Whenever we hear the word “cardio”, we tend to immediately associate it with weight loss and body fat reduction. But what if the right amount and right type of cardio could actually aid you in your muscle building gains? You would most likely be more willing to do it, even when not in a traditional “cutting” phase.
Well, it’s true – cardiovascular work incorporated correctly an benefit and aid in your goal of a more muscular, leaner physique. The biggest problem is that when people think of cardio they also think treadmill, staimaster, bikes and ellipticals, without realizing cardio can be done in so many different ways. Sleds, rope thrusts, hill sprints, prowler sprints jumping rope – all are types of conditioning that will not only elevate your cardiovascular capabilities, but also help you with your muscle building goals.
Cardiovascular work improves your overall nutrient delivery
The reality is, cardiovascular work improves your body’s ability to carry over broken down nutrients from food, supplements, enzymes, hormones and oxygen to your muscles. The more you train your heart to pump more efficiently, the more efficiently your muscles will absorb and receive essential nutrients that will help you build and recover. Improving your muscular recovery will mean you will be able to train that same muscle group faster – and grow faster as well. The quality of your cardiovascular system can affect your overall physique in several ways and performing both anaerobic and aerobic training will aid in this process.
HIIT Conditioning Improves Muscle Quality
I’m sure you’ve seen sprinters, NFL running backs and other athletes who need high levels of cardiovascular performance who are definitely are not small; in fact they carry a good amount of lean muscle. These guys spend a good amount of time sprinting or performing high intensity activities and still look big and jacked. How’s that possible? Well, high intensity interval training consists of a set of high intensity bursts followed by ‘rest periods’. HIIT sets off an increase in the concentration of myofibrillar nuclei which hypertrophy (the increase of muscle cell size) depends on. So include this style of conditioning into your training regimen once or twice a week.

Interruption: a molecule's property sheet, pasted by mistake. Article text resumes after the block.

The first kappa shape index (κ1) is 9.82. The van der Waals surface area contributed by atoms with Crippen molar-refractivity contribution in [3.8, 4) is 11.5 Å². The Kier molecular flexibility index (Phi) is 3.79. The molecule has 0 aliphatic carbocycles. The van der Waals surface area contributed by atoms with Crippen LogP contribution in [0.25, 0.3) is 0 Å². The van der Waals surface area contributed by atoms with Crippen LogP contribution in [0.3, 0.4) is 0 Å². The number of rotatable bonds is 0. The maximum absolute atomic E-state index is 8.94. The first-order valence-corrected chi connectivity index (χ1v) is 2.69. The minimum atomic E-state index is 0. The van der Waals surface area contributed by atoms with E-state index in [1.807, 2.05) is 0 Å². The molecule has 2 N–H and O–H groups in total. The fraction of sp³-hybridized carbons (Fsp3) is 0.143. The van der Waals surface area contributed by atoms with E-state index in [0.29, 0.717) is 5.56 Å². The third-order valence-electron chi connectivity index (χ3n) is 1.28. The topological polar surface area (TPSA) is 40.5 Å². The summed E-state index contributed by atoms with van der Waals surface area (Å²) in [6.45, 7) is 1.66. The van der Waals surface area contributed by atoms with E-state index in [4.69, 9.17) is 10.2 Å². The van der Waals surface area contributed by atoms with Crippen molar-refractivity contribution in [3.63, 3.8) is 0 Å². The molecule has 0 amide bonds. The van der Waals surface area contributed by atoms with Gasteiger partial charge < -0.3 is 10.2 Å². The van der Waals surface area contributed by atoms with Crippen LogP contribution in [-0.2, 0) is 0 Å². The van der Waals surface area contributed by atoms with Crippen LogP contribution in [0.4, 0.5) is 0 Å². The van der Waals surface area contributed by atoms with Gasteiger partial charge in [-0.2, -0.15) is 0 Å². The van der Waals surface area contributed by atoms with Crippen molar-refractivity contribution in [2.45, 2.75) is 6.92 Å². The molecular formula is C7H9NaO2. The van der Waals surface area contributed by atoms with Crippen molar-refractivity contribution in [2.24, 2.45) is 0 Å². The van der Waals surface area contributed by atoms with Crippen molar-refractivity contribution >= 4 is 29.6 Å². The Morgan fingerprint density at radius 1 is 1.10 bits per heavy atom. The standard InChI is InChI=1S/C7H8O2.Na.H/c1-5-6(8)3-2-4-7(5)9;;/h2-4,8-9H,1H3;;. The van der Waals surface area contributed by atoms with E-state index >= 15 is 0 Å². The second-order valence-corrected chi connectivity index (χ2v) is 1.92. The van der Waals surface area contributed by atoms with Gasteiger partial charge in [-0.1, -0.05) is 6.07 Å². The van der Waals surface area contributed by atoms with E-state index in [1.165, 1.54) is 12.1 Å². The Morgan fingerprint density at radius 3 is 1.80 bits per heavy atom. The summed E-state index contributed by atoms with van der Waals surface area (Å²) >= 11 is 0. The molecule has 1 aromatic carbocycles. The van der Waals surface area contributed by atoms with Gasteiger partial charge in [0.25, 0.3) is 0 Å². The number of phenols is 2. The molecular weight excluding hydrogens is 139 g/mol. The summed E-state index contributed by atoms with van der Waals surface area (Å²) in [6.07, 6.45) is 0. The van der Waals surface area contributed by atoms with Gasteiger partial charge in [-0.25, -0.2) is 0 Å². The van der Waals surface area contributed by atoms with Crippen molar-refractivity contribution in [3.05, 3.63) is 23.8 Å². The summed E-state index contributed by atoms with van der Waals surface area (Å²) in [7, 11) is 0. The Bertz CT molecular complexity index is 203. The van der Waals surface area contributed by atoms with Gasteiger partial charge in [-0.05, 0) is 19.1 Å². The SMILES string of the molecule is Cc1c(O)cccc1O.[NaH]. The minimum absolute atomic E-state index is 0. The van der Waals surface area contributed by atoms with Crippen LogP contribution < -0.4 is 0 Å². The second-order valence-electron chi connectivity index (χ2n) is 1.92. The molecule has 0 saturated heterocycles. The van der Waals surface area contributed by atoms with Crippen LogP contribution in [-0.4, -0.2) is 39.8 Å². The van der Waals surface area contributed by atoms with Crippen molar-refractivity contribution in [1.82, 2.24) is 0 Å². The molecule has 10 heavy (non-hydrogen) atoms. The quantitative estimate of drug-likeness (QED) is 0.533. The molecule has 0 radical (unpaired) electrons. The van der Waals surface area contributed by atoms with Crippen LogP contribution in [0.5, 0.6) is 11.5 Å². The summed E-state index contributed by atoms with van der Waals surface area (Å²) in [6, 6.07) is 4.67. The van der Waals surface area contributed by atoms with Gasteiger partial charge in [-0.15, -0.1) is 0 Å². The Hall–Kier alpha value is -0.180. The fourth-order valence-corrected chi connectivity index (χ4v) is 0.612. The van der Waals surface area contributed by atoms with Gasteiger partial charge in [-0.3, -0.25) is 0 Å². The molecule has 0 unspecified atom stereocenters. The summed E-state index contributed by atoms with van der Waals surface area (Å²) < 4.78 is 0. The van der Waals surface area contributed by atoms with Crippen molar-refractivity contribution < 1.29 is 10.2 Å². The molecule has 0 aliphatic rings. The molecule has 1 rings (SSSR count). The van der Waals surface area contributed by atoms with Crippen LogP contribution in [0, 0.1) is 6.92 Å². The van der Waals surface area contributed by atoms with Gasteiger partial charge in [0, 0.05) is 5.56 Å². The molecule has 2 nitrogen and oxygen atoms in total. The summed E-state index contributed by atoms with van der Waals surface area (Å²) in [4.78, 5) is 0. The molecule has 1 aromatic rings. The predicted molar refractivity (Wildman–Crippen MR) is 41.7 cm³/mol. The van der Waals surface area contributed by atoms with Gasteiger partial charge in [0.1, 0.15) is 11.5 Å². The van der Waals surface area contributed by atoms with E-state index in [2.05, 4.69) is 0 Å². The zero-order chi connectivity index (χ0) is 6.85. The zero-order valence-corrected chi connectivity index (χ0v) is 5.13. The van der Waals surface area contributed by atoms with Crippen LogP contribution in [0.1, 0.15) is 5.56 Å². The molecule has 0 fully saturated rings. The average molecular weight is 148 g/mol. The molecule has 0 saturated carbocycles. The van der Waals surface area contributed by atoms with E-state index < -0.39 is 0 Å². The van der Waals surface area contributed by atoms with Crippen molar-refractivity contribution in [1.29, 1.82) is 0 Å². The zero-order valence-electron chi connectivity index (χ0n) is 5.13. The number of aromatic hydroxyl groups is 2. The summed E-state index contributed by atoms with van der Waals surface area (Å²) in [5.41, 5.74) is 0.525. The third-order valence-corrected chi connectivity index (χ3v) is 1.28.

How much cardio should you be doing? This varies depending on the individual. A minimum of 20 minutes after your workouts 3-4 times a week will be enough to help you obtain the positive results of having cardiovascular work in your routine while not affecting your weight-gain goals. Too much cardio will eat your muscle away, so be careful with how much you add and at what intensity.
Word of advice; depending on whether you are a hard gainer or not, you must not do too much cardio during your muscle building phase, otherwise you will not build the muscle you are looking for. It’s also extremely important eat enough calories to build muscle and not comprise your current goals.
Make sure you are eating enough calories a day to sustain those intense workouts you need to build muscle. If you feel like adding cardio 2-4 times per week during is compromising your goals, then either consume more food or decrease the intensity or duration of cardio.